NEW YORK (Reuters) - If you plan to show up in court, it may be best to dress up for the occasion.
A federal judge in Brooklyn, New York on Thursday threw out a complaint by a lawyer alleging a constitutional right to wear jeans and a baseball hat in a courtroom.
Todd Bank, whose office is in Kew Gardens, New York, showed up in a Queens housing court in March 2008 while wearing a button-down shirt, blue jeans, socks, shoes and a baseball hat that read "Operation Desert Storm."
Judge Anne Katz told Bank he was dressed inappropriately, and court clerk Jude Albano told him to take the hat off.
Bank sued both, saying his right to free speech and his liberty to dress as he wishes, which he said are guaranteed under the First and Fourteenth Amendments, allowed him to wear the clothing.
Not so, said U.S. District Judge Nicholas Garaufis.
A courtroom is a "staid environment" where a judge may set reasonable limits on litigants' behavior to enforce "commonly shared mores of courtroom civility," he wrote.
Garaufis said the case raised "no serious dispute," lamenting that the office of New York State Attorney General Andrew Cuomo "has now had to expend resources" defending the matter.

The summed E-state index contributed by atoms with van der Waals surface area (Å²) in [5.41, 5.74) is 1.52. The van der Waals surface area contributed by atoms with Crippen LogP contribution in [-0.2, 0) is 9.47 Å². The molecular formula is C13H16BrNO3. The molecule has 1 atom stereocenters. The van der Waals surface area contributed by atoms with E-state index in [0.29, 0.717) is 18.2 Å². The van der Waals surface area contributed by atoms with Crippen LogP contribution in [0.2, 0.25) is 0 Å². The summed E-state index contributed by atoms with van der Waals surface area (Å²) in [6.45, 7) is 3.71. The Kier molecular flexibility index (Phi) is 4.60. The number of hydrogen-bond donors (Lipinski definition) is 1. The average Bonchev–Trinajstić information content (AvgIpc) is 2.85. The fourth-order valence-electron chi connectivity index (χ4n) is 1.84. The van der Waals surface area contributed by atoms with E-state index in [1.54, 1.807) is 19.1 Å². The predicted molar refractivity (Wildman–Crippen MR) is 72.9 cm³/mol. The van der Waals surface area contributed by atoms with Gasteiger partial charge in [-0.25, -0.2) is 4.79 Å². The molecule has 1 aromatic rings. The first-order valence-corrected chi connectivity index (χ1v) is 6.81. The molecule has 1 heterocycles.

The judge added, however: "When he is not in court, plaintiff is free to express the ideas he wishes to express, and to wear the attire he chooses to wear."
Bank said he plans to take his case to the U.S. Second Circuit Court of Appeals.
"The judge overlooked the principle of law that First Amendment activity is permitted in a courtroom, as long as it doesn't prevent the court from carrying out its function," he said. "My wearing of a baseball hat does not interfere with the court's ability to adjudicate disputes."
Bank did not allege discrimination on the basis of the hat's content.
The case is Bank v. Katz, U.S. District Court, Eastern District of New York (Brooklyn), No. 08-1033.
Reporting by Jonathan Stempel; Editing by Dave Zimmerman and Richard Chang